Two of the tables look like they could have been taking straight out of someone’s dining room, while the other tables along the side feel like they belong in a greasy spoon diner from the 70s. It’s a bit of a random mish-mash, clearly indicating that Red 6 is much more about function than it is about form.
I refer to Red 6 as a hot pot restaurant, but it is entirely different from somewhere like House of Tofu Soup or even the more “traditional” Chinese hot pot restaurants with a communal pot of food. Instead, it’s about individual bowls of piping-hot food. They’ve also kept the menu relatively straightforward.
The main “assorted” hot pot consists of choosing a soup base, choosing a meat, and choosing a side dish. It’s much the same with the dumpling hot pot, except your meat has been replaced with the dumplings “handmade by my parents” that are “frozen, ready for cooking when customer orders it.” And finally, the udon hot pot is again very similar, but with less food. You’ll also notice that all prices include tax.
Pork Hot Pot with Hot Tomato Paste Soup: I ordered this with a side of “vermicelli,” but the server told me that was actually “pho.” I said that was fine, but what ended up at my table was closer to narrow ho fun. The noodles were served in a separate bowl and they all stuck together, which was rather unfortunate. The hot pot itself was very good though, accompanying my pork with enoki mushrooms, napa cabbage, and fried tofu.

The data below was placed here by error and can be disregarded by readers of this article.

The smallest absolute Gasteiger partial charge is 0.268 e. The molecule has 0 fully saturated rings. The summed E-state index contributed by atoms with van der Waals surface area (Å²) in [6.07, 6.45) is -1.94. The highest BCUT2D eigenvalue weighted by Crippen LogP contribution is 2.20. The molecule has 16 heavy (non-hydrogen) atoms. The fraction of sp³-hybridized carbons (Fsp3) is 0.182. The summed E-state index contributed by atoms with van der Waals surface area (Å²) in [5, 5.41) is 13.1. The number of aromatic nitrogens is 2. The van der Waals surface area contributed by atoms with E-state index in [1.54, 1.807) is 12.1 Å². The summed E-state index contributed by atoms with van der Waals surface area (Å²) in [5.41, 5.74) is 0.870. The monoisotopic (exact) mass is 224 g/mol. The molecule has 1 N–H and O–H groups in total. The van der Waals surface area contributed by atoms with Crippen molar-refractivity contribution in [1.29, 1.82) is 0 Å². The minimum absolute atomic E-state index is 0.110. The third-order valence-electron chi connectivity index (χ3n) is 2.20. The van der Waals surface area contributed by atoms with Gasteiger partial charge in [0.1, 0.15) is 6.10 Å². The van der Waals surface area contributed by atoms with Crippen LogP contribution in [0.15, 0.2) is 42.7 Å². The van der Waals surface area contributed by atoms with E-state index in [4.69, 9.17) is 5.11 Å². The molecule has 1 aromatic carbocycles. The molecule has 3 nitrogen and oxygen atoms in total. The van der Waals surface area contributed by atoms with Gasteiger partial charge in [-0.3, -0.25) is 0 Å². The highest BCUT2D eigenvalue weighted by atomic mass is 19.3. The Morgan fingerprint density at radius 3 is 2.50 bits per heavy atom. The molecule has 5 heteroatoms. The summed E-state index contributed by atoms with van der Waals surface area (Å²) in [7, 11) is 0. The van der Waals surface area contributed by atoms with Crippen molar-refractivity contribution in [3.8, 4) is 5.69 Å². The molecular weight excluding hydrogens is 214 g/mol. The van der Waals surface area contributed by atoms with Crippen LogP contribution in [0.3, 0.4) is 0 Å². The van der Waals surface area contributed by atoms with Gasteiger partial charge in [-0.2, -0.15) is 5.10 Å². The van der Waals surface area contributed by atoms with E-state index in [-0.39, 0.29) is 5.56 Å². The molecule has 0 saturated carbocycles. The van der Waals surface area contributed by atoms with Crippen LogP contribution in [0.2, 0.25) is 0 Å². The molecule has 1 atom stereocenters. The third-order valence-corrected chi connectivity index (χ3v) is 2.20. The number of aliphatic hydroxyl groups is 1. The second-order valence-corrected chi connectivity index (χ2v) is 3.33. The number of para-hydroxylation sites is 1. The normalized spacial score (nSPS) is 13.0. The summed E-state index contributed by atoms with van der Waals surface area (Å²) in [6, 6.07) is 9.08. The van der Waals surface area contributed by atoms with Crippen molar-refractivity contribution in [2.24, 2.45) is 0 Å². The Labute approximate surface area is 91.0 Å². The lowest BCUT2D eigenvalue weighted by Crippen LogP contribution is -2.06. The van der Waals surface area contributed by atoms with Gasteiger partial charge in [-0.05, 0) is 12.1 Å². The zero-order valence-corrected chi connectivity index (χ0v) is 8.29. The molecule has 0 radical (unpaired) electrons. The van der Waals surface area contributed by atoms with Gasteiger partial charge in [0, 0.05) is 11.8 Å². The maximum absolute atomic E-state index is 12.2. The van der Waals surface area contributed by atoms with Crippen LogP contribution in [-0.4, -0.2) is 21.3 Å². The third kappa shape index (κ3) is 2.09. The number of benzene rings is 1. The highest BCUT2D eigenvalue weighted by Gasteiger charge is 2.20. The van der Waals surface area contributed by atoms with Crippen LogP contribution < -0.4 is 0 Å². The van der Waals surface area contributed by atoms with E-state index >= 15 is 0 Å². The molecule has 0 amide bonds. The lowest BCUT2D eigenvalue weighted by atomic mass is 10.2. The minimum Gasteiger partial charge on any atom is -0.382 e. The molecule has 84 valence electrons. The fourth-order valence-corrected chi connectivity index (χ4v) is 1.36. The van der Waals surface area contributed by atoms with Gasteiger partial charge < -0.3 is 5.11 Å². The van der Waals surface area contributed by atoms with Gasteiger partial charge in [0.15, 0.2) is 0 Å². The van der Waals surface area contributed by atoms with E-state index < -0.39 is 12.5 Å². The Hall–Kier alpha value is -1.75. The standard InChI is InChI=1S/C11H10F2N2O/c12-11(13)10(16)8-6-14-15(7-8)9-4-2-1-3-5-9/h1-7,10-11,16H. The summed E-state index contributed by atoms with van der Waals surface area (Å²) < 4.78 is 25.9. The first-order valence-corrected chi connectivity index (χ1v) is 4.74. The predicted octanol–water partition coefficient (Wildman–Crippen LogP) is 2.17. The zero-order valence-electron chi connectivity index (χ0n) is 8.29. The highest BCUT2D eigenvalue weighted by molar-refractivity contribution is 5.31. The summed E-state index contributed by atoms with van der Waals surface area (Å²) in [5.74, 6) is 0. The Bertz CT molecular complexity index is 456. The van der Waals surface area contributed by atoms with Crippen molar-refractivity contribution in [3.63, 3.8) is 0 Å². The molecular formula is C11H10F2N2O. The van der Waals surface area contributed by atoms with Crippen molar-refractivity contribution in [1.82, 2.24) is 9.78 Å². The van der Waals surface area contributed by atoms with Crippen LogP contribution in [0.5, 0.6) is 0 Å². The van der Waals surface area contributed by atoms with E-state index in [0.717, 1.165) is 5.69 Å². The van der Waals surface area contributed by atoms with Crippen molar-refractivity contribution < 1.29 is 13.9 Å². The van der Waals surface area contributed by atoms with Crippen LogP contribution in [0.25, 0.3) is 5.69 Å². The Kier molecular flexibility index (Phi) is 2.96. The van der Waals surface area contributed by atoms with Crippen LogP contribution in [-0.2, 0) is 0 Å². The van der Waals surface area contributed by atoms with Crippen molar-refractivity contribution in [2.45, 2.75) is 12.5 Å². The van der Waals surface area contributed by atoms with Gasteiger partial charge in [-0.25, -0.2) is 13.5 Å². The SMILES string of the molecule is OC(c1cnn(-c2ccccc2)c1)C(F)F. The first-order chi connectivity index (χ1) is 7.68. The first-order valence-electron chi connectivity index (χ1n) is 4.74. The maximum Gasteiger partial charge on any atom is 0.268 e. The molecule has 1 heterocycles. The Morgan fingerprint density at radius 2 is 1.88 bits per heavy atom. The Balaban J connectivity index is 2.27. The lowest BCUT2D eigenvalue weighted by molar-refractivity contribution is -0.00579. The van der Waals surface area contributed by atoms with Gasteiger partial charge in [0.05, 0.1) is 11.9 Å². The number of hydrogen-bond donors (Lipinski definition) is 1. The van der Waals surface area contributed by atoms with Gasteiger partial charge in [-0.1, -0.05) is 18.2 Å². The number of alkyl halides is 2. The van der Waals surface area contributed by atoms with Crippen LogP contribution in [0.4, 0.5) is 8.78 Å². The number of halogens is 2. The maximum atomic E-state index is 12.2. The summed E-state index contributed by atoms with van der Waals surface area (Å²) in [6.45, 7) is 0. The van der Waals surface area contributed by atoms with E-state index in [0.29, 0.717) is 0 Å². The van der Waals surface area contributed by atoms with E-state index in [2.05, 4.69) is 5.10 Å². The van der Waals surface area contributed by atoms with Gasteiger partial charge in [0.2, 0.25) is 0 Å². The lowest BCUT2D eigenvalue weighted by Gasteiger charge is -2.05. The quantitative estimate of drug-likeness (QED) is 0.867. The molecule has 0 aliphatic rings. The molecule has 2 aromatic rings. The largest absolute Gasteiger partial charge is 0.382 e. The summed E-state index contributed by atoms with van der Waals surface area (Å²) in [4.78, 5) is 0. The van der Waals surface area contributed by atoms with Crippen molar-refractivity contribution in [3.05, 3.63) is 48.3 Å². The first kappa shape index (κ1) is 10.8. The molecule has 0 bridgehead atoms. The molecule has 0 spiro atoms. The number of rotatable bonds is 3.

This hot pot felt a lot like improvised home cooking. This is the kind of lunch that I would sometimes make for myself, rummaging through the fridge, freezer and cupboards to see what I find and throwing them all into a hot bowl of soup. This isn’t necessarily a bad thing, but it certainly didn’t feel like a “restaurant” meal. To be fair, that soup was pretty darn good.
Beef Hot Pot with Hot Tom Yum Soup: Here’s what Susanne ordered, which is more or less the same thing. Her hot pot came with the same fried tofu, cabbage and enoki mushrooms, but she opted for “ramen” as her side. The trouble was that it wasn’t really ramen; it was basically instant noodles. I personally didn’t enjoy the tom yum soup as much as the hot tomato paste soup, but that’s a matter of personal preference.
In both cases, the hot pot contained a lot of food and provided a good value. It’s not terribly fancy and the atmosphere leaves something to be desired, not unlike Turkish Donair, but if you’re looking for an honest mom-and-pop type meal off the beaten path, Red 6 is worth a visit.